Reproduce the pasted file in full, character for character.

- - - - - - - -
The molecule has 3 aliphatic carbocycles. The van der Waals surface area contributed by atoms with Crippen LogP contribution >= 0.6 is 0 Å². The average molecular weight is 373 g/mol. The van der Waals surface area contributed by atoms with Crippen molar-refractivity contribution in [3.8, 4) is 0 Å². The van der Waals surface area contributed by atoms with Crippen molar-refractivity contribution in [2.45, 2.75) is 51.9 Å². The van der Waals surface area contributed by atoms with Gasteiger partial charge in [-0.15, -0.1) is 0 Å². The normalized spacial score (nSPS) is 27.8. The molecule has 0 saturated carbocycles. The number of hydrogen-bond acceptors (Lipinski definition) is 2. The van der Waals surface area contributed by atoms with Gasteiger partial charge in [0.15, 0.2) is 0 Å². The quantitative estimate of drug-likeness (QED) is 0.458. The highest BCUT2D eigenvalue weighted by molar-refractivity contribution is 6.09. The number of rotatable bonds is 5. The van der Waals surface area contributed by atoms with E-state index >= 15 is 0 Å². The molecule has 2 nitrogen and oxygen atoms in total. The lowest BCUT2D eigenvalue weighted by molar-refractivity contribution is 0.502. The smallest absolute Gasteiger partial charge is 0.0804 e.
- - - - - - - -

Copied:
The molecule has 3 aliphatic carbocycles. The van der Waals surface area contributed by atoms with Crippen LogP contribution >= 0.6 is 0 Å². The average molecular weight is 373 g/mol. The van der Waals surface area contributed by atoms with Crippen molar-refractivity contribution in [3.8, 4) is 0 Å². The van der Waals surface area contributed by atoms with Crippen molar-refractivity contribution in [2.45, 2.75) is 51.9 Å². The van der Waals surface area contributed by atoms with Gasteiger partial charge in [-0.15, -0.1) is 0 Å². The normalized spacial score (nSPS) is 27.8. The molecule has 0 saturated carbocycles. The number of hydrogen-bond acceptors (Lipinski definition) is 2. The van der Waals surface area contributed by atoms with Gasteiger partial charge in [0.15, 0.2) is 0 Å². The quantitative estimate of drug-likeness (QED) is 0.458. The highest BCUT2D eigenvalue weighted by molar-refractivity contribution is 6.09. The number of rotatable bonds is 5. The van der Waals surface area contributed by atoms with E-state index >= 15 is 0 Å². The molecule has 2 nitrogen and oxygen atoms in total. The lowest BCUT2D eigenvalue weighted by molar-refractivity contribution is 0.502. The smallest absolute Gasteiger partial charge is 0.0804 e.